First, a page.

What the studies say: Palm Oil is bad for your heart, and can drive up cholesterol, but because it's cheap and stays solid at room temperature but melts when heated (like margarine), it's in 50 percent of all products at the store. A study conducted out of the University of Columbia found that contrary to the popular notion that Palm Oil can reduce cholesterol, it has minimal health benefits and can actually raise cholesterol even in small amounts, because of its high concentration of saturated fat.
Since Palm Oil is used so frequently in cooking, another study from Malaysia looked at what happens when you reheat foods that have been cooked with palm oil and found that the more often the oil gets heated the worse it is for you, becoming denser it became, and the likelier to lead to plaque deposits that can clog arteries and lead to heart disease. found that when the oil is reheated, it can actually increase plaque deposits in arteries.
Who should stay away: Anyone watching their saturated fat intake or concerned about the environmental impact of harvesting Palm Oil since it has led to deforestation across the planet, and the equivalent of 300 football fields of rainforest are being destroyed every hour.
Where you find it: Look at any supermarket aisle of packaged goods: About 50 percent of the products contain Palm Oil. Why? It's inexpensive and easy to add to any processed food. In fact, it's the most widely consumed vegetable oil on the planet, but it's terrible for your heart. From pizza dough to margarine (because it's solid at room temperature) pretty much everything you buy at the store has palm oil added to it.
Bottom Line: In shampoo and hair ingredients, Palm Oil can be great, but if you're watching your cholesterol (and you should be) this is one to skip.
The potentially harmful food additive: Lactic Acid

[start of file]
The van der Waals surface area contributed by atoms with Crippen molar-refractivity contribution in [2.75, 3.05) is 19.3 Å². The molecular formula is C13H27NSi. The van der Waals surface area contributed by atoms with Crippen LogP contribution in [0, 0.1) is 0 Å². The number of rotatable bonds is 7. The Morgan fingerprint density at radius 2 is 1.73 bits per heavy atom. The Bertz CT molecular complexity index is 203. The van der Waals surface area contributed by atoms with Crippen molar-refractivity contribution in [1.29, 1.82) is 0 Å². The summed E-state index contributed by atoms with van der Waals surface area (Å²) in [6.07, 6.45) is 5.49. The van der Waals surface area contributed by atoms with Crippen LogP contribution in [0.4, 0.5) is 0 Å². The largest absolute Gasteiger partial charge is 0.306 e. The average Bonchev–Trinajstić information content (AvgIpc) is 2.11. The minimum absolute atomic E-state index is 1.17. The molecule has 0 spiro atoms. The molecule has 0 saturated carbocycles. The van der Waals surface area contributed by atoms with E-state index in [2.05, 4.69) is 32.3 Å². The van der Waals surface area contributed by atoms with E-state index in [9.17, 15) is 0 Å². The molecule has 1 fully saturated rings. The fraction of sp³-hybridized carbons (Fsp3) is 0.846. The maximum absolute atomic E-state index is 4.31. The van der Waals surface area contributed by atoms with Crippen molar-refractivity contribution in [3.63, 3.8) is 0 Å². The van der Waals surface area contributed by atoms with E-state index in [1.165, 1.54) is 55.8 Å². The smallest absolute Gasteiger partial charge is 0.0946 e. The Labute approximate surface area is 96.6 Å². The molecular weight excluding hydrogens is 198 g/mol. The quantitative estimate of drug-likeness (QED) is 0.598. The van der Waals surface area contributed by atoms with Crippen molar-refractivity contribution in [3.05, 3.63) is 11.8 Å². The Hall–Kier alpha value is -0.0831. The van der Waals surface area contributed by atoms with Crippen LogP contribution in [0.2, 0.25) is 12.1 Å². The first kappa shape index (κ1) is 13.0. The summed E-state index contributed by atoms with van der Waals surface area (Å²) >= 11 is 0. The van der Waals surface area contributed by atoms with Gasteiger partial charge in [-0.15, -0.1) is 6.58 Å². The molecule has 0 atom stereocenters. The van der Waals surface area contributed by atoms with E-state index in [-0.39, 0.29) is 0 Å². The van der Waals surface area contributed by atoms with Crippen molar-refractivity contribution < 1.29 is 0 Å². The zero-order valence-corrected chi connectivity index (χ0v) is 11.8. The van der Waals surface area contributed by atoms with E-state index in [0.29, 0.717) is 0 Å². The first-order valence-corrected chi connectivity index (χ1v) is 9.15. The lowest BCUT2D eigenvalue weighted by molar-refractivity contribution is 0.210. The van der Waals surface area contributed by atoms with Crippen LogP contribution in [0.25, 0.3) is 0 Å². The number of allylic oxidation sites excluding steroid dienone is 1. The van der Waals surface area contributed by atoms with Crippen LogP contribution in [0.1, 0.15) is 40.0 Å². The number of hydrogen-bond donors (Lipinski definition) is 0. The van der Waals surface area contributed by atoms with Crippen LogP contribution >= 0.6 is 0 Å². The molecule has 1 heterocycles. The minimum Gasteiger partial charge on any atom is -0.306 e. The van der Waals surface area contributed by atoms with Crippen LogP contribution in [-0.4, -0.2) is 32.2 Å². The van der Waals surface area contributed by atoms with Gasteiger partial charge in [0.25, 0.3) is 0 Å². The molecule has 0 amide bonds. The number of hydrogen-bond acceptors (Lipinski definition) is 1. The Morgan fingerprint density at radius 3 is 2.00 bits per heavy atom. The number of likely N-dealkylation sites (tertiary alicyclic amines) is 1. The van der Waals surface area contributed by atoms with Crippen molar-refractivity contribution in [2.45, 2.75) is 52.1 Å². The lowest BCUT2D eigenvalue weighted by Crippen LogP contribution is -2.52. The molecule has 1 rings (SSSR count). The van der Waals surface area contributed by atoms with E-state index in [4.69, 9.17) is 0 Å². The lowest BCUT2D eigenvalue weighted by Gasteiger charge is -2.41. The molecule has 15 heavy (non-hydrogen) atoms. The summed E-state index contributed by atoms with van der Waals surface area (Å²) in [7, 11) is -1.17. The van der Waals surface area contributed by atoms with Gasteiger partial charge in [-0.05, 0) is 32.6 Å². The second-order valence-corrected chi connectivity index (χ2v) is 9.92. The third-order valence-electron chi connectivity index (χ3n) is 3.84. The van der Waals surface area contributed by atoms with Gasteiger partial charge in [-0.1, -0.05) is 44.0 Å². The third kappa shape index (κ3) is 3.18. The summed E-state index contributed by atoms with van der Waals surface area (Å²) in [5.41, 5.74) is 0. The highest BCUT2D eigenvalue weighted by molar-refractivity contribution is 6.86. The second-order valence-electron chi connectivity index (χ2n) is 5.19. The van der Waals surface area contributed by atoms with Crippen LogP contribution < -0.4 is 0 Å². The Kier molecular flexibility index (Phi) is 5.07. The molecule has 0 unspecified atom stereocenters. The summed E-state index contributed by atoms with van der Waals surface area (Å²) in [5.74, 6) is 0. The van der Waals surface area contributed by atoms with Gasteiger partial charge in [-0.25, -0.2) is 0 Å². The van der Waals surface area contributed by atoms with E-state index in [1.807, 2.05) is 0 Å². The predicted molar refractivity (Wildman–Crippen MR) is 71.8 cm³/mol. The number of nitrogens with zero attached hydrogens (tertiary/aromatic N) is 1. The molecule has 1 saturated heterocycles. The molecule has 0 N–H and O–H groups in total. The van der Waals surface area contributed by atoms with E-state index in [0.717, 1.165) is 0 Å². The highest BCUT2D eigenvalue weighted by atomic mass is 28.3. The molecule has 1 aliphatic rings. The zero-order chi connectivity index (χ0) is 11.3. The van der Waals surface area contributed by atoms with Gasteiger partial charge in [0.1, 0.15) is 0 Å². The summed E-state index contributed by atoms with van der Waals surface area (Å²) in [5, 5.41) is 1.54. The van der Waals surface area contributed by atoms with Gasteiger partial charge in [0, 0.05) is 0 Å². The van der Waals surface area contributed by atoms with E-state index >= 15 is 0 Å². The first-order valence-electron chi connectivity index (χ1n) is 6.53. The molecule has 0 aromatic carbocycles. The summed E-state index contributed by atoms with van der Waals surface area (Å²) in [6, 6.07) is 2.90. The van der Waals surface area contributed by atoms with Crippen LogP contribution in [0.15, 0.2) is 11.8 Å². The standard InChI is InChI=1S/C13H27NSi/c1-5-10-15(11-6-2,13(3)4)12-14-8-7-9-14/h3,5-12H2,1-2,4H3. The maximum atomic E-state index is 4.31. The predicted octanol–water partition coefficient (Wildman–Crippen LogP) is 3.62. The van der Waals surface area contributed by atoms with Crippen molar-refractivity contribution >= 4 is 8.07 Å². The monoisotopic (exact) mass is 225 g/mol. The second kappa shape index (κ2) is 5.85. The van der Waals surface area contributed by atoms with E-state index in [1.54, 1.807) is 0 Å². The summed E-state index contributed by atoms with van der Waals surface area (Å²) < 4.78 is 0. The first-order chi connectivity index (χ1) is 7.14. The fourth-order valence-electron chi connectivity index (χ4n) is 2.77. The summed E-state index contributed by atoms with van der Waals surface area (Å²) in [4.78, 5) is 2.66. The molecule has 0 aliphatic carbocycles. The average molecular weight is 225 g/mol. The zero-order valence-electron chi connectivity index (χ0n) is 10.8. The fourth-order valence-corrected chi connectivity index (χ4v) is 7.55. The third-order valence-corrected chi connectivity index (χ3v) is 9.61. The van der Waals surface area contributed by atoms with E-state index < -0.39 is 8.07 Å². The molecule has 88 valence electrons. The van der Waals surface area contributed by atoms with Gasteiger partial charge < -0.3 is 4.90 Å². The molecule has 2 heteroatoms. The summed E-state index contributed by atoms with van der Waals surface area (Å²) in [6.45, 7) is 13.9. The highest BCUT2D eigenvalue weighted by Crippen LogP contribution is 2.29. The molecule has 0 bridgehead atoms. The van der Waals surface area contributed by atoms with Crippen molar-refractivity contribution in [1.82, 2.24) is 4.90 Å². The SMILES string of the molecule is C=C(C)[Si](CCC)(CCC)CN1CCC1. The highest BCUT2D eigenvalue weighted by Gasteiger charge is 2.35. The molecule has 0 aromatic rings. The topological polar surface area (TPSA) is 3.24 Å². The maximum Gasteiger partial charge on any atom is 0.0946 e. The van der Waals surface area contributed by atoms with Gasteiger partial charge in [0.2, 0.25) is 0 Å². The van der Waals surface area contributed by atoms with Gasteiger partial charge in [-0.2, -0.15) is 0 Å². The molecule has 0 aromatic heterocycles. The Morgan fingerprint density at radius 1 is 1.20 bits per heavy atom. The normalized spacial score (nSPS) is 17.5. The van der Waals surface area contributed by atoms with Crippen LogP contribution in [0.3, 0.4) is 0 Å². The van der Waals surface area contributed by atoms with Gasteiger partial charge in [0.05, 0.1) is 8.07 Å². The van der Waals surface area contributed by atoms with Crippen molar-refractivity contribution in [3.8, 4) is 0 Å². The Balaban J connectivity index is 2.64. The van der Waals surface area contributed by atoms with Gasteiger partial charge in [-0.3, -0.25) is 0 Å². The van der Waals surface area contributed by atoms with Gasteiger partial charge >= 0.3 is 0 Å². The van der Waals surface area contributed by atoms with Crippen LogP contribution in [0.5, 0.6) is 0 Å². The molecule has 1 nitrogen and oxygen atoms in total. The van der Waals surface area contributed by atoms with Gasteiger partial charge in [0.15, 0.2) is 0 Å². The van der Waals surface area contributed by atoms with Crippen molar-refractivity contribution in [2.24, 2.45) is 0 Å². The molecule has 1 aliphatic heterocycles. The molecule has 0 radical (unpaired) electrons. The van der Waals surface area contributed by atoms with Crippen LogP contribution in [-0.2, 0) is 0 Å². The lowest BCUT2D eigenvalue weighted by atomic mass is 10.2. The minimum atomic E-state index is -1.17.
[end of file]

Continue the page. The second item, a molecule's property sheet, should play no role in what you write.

What it’s designed to do: A preservative, curing agent, and flavoring agent
What the Studies Say: Lactic acid sounds so innocent since it's made by our very own bodies when we work out hard. However, in a study by doctors at The University of Augusta, Georgia in 2018, two-thirds of patients who took lactic acid experienced brain fog, confusion, and short term memory loss as well as bloating and fullness.
Who should stay away: Anyone trying to focus, keep their brain sharp or with a sensitive stomach. But for the most part lactic acid has not been determined to be harmful to you.
Where you find it: Pickled vegetables, sourdough bread, beer, wine, sauerkraut, kimchi, and fermented soy foods like soy sauce and miso. It is not from animal products (despite the word lactic which sounds like it comes from milk–it actually occurs in the fermentation process). It also occurs naturally in your body when you need to convert glucose to fuel.
Bottom Line: If you’re someone who takes a product with Lactic Acid on the label you may want to monitor your symptoms and decide if you are having those issues as well.
Although small amounts of these additives won’t pose any high-risk health dangers in the immediate term, it’s essential to know precisely what's in the products you buy. These additives will likely be acceptable in moderation, but the best bet to avoid food additives is to stick to eating whole foods, like vegetables, fruits, whole grains, nuts, and seeds, so you don’t even have to worry about double-checking a label.